Photographs of Eastern Indigo Snakes

Eastern Indigo Snakes are indiscriminate carnivores known to feed on virtually any vertebrate they can overpower. They are a robust and domineering species that overpowers their prey by using strong jaws while pinning the prey item to the substrate with a body coil, they often swallow the prey alive. When feeding on snakes they may chew until the prey is immobilized, and then they are swallowed head first. Eastern indigos have a high degree of immunity to the venom of sympatric snakes, and suffer no lasting injury if they are bitten by venomous snakes on which they prey.

Eastern Indigo Snakes are known to feed on fish, frogs, toads, small alligators, hatchling aquatic turtles, hatchling and juvenile gopher tortoises, lizards, other snakes, birds and their eggs, and small mammals. An adult Eastern Indigo found in southern Georgia regurgitated a pigmy rattlesnake (Sistrurus miliarius), a hatchling gopher tortoise, a southern hognose snake (Heterodon simus), and a southern toad (Bufo terrestris). Eastern Indigos are sometimes cannibalistic but observations documenting this for wild snakes are rare.


Eastern Indigo Snakes have been characterized as a "late-maturing colubrid snake." These traits include high adult survivorship, high longevity, low to medium fecundity, small annual clutches, low juvenile survivorship, male-biased sexual size dimorphism, high ratio of mature to immature individuals in the population, and a significant proportion of the population that is older than 4 years old.

Sexual maturity in Eastern Indigos is reached in three to five years of age with a total length approaching 1.5-1.8 m (4 feet 11 inches to 5 feet 11 inches). Male Eastern Indigos are estimated to reach sexual maturity in two to three years, and females in three to four years. In southeast Georgia, it is assumed that males typically do not attempt to breed until two to three years old, and females typically breed at three to four years old; however, exceptions can occur as a two-year-old captured in Georgia was found to be gravid. A skewed sex ratio of 2:1 male to female was found at a Georgia study site, and may be the result of higher energetic costs associated with reproduction, higher predation rates, and/or higher overwinter mortality in females.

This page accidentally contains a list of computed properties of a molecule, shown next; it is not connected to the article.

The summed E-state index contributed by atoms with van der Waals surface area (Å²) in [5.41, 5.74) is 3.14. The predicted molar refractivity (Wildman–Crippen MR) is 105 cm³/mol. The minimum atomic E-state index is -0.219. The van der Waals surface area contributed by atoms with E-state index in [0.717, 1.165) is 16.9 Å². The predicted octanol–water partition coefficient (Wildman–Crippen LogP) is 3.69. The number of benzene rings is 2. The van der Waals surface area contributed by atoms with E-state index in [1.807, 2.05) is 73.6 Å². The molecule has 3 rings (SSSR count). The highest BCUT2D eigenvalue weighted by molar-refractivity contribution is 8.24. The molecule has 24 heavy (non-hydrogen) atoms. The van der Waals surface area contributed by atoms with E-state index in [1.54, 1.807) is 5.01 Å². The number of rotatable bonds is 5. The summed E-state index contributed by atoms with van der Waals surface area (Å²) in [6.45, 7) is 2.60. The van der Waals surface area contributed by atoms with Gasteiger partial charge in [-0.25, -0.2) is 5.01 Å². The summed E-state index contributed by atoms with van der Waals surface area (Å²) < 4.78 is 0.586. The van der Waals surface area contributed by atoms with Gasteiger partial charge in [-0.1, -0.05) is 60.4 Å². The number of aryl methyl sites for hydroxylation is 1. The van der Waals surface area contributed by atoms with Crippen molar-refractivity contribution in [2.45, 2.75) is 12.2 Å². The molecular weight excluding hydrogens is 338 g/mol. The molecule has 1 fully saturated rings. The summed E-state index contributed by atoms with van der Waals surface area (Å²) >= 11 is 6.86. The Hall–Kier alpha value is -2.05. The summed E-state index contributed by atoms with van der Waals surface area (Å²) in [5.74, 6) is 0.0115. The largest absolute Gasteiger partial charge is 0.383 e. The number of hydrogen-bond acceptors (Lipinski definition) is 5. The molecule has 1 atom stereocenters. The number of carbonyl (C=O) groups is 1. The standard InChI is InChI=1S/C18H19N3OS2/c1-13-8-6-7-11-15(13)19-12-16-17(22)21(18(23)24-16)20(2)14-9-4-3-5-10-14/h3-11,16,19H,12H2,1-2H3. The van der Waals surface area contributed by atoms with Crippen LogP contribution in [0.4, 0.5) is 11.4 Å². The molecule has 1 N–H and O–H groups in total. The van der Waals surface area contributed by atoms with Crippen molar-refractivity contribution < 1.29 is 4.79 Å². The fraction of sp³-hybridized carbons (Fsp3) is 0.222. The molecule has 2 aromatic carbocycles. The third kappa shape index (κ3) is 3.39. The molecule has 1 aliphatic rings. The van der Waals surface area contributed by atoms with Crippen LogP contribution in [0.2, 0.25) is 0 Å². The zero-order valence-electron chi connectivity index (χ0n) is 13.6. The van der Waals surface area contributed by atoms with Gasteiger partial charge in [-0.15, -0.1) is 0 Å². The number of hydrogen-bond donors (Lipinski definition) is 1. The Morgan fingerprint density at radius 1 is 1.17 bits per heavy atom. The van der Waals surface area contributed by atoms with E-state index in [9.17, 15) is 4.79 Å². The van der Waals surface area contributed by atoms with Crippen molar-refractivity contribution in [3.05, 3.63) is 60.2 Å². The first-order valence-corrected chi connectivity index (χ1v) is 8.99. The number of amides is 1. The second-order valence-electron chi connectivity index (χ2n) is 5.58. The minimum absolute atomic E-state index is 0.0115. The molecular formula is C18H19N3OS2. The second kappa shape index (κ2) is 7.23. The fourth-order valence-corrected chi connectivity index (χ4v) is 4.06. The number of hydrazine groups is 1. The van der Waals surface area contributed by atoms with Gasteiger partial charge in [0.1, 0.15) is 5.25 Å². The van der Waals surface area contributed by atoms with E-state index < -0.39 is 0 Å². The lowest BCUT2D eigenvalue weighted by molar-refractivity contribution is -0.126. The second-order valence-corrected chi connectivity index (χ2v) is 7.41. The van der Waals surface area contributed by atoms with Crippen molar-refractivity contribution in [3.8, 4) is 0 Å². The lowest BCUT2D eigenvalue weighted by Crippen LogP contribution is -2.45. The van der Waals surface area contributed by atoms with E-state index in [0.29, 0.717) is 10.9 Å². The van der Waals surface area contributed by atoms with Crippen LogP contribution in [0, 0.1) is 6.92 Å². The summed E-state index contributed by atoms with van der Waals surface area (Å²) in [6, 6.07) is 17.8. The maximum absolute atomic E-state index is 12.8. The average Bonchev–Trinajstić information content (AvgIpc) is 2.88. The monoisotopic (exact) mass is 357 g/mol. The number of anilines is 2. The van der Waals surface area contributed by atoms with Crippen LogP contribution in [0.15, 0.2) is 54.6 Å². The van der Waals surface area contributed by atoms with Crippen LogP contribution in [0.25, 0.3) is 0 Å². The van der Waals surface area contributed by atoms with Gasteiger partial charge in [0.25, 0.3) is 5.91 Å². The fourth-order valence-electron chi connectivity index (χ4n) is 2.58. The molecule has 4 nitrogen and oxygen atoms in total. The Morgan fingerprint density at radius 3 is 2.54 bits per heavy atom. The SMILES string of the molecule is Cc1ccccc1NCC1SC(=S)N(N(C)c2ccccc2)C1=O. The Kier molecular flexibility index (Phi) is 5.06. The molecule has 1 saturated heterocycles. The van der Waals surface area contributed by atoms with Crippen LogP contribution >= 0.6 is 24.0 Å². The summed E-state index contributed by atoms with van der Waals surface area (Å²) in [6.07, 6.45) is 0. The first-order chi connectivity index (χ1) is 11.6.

Eastern Indigo Snakes are active in the winter, emerging from refugia during suitable temperatures to bask and breed. With the advent of cooling temperatures and shortening day lengths in autumn, adult Eastern Indigos concentrate on sand ridges and other upland habitats to breed. Competition among males for mates may be intense, resulting in male-male combat rituals. This involves the males intertwining as they wrestle and fight, sometimes biting each other on the neck and inflicting deep gashes. The height of the mating season is November through January, but breeding can occur from October through March.

Females lay a single clutch of 4-14 large eggs between April-June, usually in an open-canopied sandy microhabitat. Eggs measure approximately 7.6cm (2.99 inches) in total length. The eggs are soft shelled, oval, and granular-surfaced. Females have the ability to retain live sperm for prolonged periods, possibly over four years, for later release and egg fertilization. Reports of nest sites are rare, but appear to be mostly associated with Gopher Tortoise burrows, especially abandoned burrows. Eggs hatch in August-September, and neonates measure 40.6 – 61 cm (1 foot 3.98 inches to 2 feet) upon hatching.

The Latin name for the genus Drymarchon roughly translates to "forest ruler", from the Greek words drymos, meaning forest, and archon meaning ruler.